Alarmed NCC officials later warned Ottawa Police that bridges and overpasses on its parkways could not support the weight of heavy vehicles.

Meanwhile, convoy vehicles camped out in residential areas of Kent Street and Queen Elizabeth Drive lined with family homes and local schools where they held tailgate parties, blew diesel fumes into bedroom windows and stored large caches of fuel.

Ottawa Police Service

Ottawa Police Service

Internal Ottawa Police emails show members of the Ottawa Police command team were keeping close tabs on ASI’s insights into their operational planning.

John Steinbachs, director of Ottawa Police corporate communications, forwarded the “initial ASI results” to both Chief Sloly and Deputy Chief Ferguson, who was in charge of Ottawa Police operations, on Friday afternoon.

“Good feedback,” Sloly responded.

Ottawa Police (Public Order Emergency Commission)

During testimony Monday, Sloly was cross-examined by Emilie Taman, a lawyer representing Ottawa residents, who asked about another instance where Ottawa Police relied on Polly’s “AI-driven” insights.

On February 3, nearly a week into the convoy, ASI’s predictive artificial intelligence software modelled public sentiment among Ottawa residents to forecast how they would feel if Ottawa Police took action against the convoy and cleared the streets.

“We ran the scenario the chief asked: ‘What if we were to take further action and what happened in Alberta were to happen in Ottawa?'” ASI CEO Erin Kelly told Ottawa Police.

“Answer: Currently, under 10% of people in Ottawa are expressing deep concern about how the trucker convoy is being handled. Most of these people are downtown.”

“If you were to take an Alberta-type action, you would get a 10% lift in opinion from Centretown residents because they are happy you took action,” Kelly wrote, summarizing Polly findings. “But you would take a 50% hit from residents in other parts of the city who are currently not expressing any concern with the situation.”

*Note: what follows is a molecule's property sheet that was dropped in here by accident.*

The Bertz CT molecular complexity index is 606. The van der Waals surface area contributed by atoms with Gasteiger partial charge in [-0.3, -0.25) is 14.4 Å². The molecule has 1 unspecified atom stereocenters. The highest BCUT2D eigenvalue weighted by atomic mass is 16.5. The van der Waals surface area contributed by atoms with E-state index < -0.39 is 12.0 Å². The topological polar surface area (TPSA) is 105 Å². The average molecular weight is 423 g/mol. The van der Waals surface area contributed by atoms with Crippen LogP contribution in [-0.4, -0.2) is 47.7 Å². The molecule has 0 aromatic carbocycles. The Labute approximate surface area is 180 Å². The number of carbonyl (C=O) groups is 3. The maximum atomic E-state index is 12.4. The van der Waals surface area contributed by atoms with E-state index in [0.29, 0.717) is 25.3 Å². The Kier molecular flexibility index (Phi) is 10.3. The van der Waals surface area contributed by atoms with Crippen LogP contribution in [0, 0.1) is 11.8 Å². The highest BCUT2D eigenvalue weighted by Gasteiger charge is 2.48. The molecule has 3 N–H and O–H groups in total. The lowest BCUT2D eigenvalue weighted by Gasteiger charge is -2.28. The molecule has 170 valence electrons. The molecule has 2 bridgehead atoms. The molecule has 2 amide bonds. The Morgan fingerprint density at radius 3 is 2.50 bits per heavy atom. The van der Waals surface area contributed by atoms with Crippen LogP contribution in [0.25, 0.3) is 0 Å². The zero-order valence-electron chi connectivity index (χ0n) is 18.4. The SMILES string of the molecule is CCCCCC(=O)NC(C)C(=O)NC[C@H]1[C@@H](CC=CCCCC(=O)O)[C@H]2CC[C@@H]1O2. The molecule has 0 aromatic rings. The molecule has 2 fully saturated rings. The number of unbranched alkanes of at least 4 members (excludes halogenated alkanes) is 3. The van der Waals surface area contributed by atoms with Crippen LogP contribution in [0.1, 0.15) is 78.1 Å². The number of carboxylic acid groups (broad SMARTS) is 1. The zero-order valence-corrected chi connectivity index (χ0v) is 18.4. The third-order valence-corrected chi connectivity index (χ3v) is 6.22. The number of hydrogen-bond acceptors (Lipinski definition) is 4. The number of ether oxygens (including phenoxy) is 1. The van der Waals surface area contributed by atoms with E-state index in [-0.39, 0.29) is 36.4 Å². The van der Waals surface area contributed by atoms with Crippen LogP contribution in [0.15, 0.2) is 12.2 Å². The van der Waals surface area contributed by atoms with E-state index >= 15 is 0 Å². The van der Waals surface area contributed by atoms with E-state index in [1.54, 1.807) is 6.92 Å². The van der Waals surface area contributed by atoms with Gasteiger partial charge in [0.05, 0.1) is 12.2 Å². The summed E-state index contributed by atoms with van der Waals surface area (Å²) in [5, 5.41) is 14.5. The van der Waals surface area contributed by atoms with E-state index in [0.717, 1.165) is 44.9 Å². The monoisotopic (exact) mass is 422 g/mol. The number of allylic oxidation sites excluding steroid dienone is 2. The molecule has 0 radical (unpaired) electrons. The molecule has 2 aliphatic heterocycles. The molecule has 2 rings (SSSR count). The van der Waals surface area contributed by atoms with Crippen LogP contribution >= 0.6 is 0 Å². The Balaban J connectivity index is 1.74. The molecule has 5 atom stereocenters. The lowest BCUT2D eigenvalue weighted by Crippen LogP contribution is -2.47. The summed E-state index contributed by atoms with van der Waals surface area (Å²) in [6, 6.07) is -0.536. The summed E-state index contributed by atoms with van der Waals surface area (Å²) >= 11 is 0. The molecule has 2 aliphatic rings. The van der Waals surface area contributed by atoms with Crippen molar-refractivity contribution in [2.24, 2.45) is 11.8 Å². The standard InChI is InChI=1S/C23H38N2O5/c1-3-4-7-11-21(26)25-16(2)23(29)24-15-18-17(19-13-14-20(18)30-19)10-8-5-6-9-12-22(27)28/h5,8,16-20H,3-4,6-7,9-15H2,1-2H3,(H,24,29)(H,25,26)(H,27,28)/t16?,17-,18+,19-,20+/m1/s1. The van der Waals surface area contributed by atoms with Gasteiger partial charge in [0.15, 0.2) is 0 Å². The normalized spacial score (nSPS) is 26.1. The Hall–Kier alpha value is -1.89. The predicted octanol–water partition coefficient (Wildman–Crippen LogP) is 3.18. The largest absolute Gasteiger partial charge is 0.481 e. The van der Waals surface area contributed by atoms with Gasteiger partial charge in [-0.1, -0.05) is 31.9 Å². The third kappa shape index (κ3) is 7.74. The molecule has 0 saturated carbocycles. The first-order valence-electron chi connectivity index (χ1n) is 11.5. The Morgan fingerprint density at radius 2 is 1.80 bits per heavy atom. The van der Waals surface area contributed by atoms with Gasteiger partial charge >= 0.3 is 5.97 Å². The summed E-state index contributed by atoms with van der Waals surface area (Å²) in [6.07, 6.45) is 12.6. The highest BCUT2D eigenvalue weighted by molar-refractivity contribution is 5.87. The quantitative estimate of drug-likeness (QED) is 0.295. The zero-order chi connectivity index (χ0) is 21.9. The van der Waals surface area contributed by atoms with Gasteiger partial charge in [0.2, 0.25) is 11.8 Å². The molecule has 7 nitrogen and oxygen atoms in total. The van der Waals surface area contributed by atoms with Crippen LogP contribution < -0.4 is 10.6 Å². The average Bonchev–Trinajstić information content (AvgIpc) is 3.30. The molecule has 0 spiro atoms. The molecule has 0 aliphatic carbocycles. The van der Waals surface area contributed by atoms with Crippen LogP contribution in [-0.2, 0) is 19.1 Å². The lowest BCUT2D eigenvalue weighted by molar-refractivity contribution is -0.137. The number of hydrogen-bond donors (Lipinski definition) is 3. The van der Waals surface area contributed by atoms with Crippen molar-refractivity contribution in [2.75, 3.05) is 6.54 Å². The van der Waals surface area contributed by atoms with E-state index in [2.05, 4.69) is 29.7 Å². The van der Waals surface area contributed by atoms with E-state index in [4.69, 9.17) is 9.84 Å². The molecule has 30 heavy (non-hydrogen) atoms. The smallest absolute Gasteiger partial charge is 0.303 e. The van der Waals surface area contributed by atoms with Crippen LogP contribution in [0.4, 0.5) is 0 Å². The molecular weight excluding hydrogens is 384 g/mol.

“If things went south,” Polly concluded “they would blame the Ottawa police for the misstep.”

Despite personally asking ASI to use artificial intelligence to create the forecast, Sloly suggested Polly’s insights did not factor into any of his decision-making.

“It really didn’t matter to me at this point, to be honest,” Sloly told the inquiry.

 

Our journalism is powered by readers like you.

We’re an award-winning non-profit news organization that covers topics like social and economic inequality, big business and labour, and right-wing extremism.

Help us build so we can bring to light stories that don’t get the attention they deserve from Canada’s big corporate media outlets.

 

Donate
Luke LeBrun
Editor
Luke LeBrun is the Editor of PressProgress. His reporting focuses on the federal political scene, right-wing politics as well as issues in technology, media and culture.

Most Shared

protest News

Doug Ford is Looking to Cut Costs in Healthcare Staffing, Documents Show

Related Stories

New

New Conservative Communications Director Railed Against ‘Globalists’ and ‘New World Order’ on Blog

View the post
New

RCMP Knew of Alleged Plot to Entrap Calgary’s Mayor, Audio Recording Suggests

View the post
New

Ottawa Police ‘Reviewing’ Allegations Against Officer Who Prepared Convoy Intelligence Reports

View the post

Explainers

Human rights & inclusion

Amira Elghawaby

Here’s The Problem With Hoping Corporations Will Be Socially and Environmentally Responsible On Their Own

View the post
Politics & strategy

Jeremy Appel

The battle of the PACs in Calgary’s municipal election

View the post
Politics & strategy

Jeremy Appel

27 Different Candidates are Vying to be Calgary’s Mayor. Here Are the Biggest Issues at Stake.

View the post
Newspapers always have a business section – why not a labour section? We’ve launched a free newsletter covering labour issues in Canada.
Get Canadian Labour News You Won't Find in Corporate Newspapers.
We’ve launched a free newsletter covering labour issues in Canada.
Get Canadian Labour News You Won't Find in Corporate Newspapers